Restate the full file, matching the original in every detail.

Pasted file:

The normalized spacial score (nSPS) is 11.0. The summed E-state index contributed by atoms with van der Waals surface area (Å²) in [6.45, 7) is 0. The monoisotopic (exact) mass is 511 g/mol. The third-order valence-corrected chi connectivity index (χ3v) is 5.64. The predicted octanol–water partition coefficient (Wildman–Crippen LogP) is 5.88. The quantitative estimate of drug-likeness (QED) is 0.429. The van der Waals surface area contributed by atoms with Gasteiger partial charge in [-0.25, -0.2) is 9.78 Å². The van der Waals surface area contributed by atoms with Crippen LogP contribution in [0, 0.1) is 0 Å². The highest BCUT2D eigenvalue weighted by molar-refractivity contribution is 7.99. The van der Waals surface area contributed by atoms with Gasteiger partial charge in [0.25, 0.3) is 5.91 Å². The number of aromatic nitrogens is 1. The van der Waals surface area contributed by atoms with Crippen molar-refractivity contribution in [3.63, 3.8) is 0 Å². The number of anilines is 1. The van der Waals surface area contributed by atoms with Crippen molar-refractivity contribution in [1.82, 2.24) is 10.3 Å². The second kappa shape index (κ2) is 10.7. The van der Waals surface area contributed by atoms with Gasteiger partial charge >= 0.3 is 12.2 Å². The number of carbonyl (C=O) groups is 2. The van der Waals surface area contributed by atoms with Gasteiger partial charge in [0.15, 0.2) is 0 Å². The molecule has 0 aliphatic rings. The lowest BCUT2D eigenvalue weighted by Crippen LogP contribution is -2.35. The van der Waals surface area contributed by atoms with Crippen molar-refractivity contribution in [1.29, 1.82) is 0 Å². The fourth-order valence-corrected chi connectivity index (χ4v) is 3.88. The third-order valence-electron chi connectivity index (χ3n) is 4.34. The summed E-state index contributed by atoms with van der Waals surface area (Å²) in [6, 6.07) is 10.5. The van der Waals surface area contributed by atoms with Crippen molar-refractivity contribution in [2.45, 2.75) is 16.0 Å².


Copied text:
The normalized spacial score (nSPS) is 11.0. The summed E-state index contributed by atoms with van der Waals surface area (Å²) in [6.45, 7) is 0. The monoisotopic (exact) mass is 511 g/mol. The third-order valence-corrected chi connectivity index (χ3v) is 5.64. The predicted octanol–water partition coefficient (Wildman–Crippen LogP) is 5.88. The quantitative estimate of drug-likeness (QED) is 0.429. The van der Waals surface area contributed by atoms with Gasteiger partial charge in [-0.25, -0.2) is 9.78 Å². The van der Waals surface area contributed by atoms with Crippen LogP contribution in [0, 0.1) is 0 Å². The highest BCUT2D eigenvalue weighted by molar-refractivity contribution is 7.99. The van der Waals surface area contributed by atoms with Gasteiger partial charge in [0.25, 0.3) is 5.91 Å². The number of aromatic nitrogens is 1. The van der Waals surface area contributed by atoms with Crippen molar-refractivity contribution in [3.63, 3.8) is 0 Å². The number of anilines is 1. The van der Waals surface area contributed by atoms with Crippen molar-refractivity contribution in [1.82, 2.24) is 10.3 Å². The second kappa shape index (κ2) is 10.7. The van der Waals surface area contributed by atoms with Gasteiger partial charge >= 0.3 is 12.2 Å². The number of carbonyl (C=O) groups is 2. The van der Waals surface area contributed by atoms with Gasteiger partial charge in [0.15, 0.2) is 0 Å². The molecule has 0 aliphatic rings. The lowest BCUT2D eigenvalue weighted by Crippen LogP contribution is -2.35. The van der Waals surface area contributed by atoms with Crippen molar-refractivity contribution in [1.29, 1.82) is 0 Å². The fourth-order valence-corrected chi connectivity index (χ4v) is 3.88. The third-order valence-electron chi connectivity index (χ3n) is 4.34. The summed E-state index contributed by atoms with van der Waals surface area (Å²) in [6, 6.07) is 10.5. The van der Waals surface area contributed by atoms with Crippen molar-refractivity contribution in [2.45, 2.75) is 16.0 Å².